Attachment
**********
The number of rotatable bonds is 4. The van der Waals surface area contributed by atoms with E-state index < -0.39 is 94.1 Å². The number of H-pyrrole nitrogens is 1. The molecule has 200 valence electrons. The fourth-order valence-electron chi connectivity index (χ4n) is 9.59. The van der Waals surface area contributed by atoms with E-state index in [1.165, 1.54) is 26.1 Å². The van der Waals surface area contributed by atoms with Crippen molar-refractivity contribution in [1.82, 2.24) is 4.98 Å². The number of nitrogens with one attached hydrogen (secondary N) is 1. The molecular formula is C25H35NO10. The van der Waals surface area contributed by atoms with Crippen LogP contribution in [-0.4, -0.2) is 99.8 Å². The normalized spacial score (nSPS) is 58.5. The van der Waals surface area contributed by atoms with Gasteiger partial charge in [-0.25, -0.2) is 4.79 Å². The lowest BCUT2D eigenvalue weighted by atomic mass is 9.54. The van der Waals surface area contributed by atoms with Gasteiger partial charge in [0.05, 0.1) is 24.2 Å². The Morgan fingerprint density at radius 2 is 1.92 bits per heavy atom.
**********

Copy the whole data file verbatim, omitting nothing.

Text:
The number of rotatable bonds is 4. The van der Waals surface area contributed by atoms with E-state index < -0.39 is 94.1 Å². The number of H-pyrrole nitrogens is 1. The molecule has 200 valence electrons. The fourth-order valence-electron chi connectivity index (χ4n) is 9.59. The van der Waals surface area contributed by atoms with E-state index in [1.165, 1.54) is 26.1 Å². The van der Waals surface area contributed by atoms with Crippen molar-refractivity contribution in [1.82, 2.24) is 4.98 Å². The number of nitrogens with one attached hydrogen (secondary N) is 1. The molecular formula is C25H35NO10. The van der Waals surface area contributed by atoms with Crippen LogP contribution in [-0.4, -0.2) is 99.8 Å². The normalized spacial score (nSPS) is 58.5. The van der Waals surface area contributed by atoms with Gasteiger partial charge in [-0.25, -0.2) is 4.79 Å². The lowest BCUT2D eigenvalue weighted by atomic mass is 9.54. The van der Waals surface area contributed by atoms with Gasteiger partial charge in [0.05, 0.1) is 24.2 Å². The Morgan fingerprint density at radius 2 is 1.92 bits per heavy atom.